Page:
How to become a police officer
We frequently encounter articles wherein authors provide guidance on pursuing traditional disciplines such as engineering, medicine, law, and business, among others. Law enforcement is not commonly considered in the same context as the aforementioned fields. However, if you have an interest in joining the highly competitive field of law enforcement, this article may be of value to you.
There are four entry-level positions available for the interested applicants. To become a constable, the applicant must have completed SSC or an equivalent degree. All Constables are hired directly. The Sergeant is a mid-level entry position, and the Sub Inspector (SI) is Bangladesh Police's non-cadre mid-level entry rank. The applicant must complete graduation from government enlisted university or have an equivalent degree for both of the positions.
The Bangladesh Police's highest entry-level position or rank is Assistant Superintendent of Police (ASP). Two-thirds of the total ASP positions are filled directly, and the other one-third are filled through the promotion of Inspectors. The Bangladesh Public Service Commission (BPSC) manages the direct hiring process for ASP. Applicants must be a graduate or possess a degree that takes four years or its equivalent.
It is easy to gather that you must pass the competitive BCS examination to be an ASP. The BCS examination consists of three phases. The first phase is the preliminary examination, typically conducted in May or June each year, with notifications released about one month prior and results published approximately one month after the exam. The second phase comprises the written examination, the primary test, generally held in November or December annually. Notifications are issued about one month before the exam, and results are typically published six to 10 months after the examination. The third phase involves the Viva Voce, an oral test conducted following the publication of the written results.
Sitting for the BCS is a daunting prospect for many graduates, given its highly competitive nature and improbable acceptance rates. We spoke to Md. Rubel Haque, Assistant Police Commissioner (36th BCS), Rajshahi Metropolitan Police about the difficulty in overcoming this challenge to chase the dream of becoming a police officer.
"During preparation, a candidate needs to be highly motivated. He/she needs to be full of confidence, patriotism and keep things in perspective because this is the most competitive national level career exam," he said.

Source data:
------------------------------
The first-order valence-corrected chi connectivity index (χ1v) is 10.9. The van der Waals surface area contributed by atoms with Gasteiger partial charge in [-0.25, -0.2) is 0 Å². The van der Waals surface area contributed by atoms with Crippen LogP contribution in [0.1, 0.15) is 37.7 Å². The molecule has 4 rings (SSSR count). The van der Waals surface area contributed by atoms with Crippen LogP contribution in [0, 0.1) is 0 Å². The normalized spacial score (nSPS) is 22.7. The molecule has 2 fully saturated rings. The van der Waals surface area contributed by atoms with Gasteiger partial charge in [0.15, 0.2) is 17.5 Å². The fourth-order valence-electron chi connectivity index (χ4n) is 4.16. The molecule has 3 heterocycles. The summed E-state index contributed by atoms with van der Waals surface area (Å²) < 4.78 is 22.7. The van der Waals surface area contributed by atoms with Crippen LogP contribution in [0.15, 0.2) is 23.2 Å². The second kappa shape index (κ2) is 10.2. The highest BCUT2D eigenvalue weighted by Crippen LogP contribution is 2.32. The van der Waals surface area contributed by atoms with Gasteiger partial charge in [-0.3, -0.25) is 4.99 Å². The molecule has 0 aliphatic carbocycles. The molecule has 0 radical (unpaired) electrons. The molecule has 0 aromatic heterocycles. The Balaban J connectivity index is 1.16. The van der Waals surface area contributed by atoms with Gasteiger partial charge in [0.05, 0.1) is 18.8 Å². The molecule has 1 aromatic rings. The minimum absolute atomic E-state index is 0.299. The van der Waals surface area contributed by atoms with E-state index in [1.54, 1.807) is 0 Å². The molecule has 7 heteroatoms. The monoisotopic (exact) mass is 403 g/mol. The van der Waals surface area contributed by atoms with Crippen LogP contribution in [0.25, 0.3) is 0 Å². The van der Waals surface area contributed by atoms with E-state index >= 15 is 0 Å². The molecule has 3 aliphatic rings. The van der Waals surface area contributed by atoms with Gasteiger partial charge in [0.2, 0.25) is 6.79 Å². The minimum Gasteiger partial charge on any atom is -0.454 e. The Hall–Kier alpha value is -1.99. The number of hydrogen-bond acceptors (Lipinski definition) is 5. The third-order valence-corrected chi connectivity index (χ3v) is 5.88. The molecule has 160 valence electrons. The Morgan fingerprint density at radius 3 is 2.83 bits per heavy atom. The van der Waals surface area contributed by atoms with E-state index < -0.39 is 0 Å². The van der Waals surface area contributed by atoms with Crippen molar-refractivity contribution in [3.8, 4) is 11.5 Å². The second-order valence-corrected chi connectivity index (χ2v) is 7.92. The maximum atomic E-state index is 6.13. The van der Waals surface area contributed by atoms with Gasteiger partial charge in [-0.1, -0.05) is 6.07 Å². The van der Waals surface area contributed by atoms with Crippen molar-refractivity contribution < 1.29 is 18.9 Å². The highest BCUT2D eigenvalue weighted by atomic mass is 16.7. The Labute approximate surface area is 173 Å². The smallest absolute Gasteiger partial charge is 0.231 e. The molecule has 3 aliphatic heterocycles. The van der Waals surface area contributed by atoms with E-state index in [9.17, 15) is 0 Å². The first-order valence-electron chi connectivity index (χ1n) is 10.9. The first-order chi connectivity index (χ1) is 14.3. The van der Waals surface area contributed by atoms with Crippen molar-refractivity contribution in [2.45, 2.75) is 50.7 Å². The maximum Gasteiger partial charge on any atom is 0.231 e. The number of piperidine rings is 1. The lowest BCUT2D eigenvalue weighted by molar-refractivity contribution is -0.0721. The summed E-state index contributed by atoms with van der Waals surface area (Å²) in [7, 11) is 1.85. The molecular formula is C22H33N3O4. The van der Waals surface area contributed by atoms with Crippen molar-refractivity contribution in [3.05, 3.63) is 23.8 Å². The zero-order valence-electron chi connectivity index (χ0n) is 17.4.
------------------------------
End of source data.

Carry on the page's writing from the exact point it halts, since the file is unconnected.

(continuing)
The BCS police cadre holds a prominent position among job seekers, with some ranking it as their top preference, while others place it in second or third place. Progressing within this cadre offers opportunities for advancement, leading to positions such as Additional Superintendent of Police, Superintendent of Police, Additional Deputy Inspector General, Deputy Inspector General, Additional Inspector General, and Inspector General. If assigned to a metropolitan area, the designation will be Assistant Commissioner of Police. Subsequently, promotions follow a structured progression, leading to positions such as Additional Deputy Commissioner of Police, Deputy Commissioner of Police, Joint Commissioner of Police, Additional Commissioner of Police, and finally, Commissioner of Police.
An ASP from the police cadre must work for the Ministry of Home Affairs' Public Security Division. The cadre is then transferred from the ministry to the Bangladesh Police Headquarters on the same day. After completing the foundational and fundamental training, an apprentice ASP is exposed to all activities first-hand for a total of six months. This time is split between two months at one district police station, one month in the circle, and various intervals at other district police offices. After that, they were assigned to various police departments and branches, including the Detective Branch (DB), the Criminal Investigation Department (CID), and others.
To realise this dream of serving one's country by working in law enforcement, a lot of hard work and perseverance is needed. According to Senior Md. Rubel Haque, there is plenty to be inspired by, "The dream of a police officer is to be given the responsibility for protecting and serving their communities, helping people in times of need, fighting crime, etc. It is the most demanding career in Bangladesh. The goal is to dedicate oneself to supporting the criminal justice system to ensure justice. A quality police officer genuinely just wants to help people."
Azra Humayra is currently majoring in Journalism in the University of Dhaka.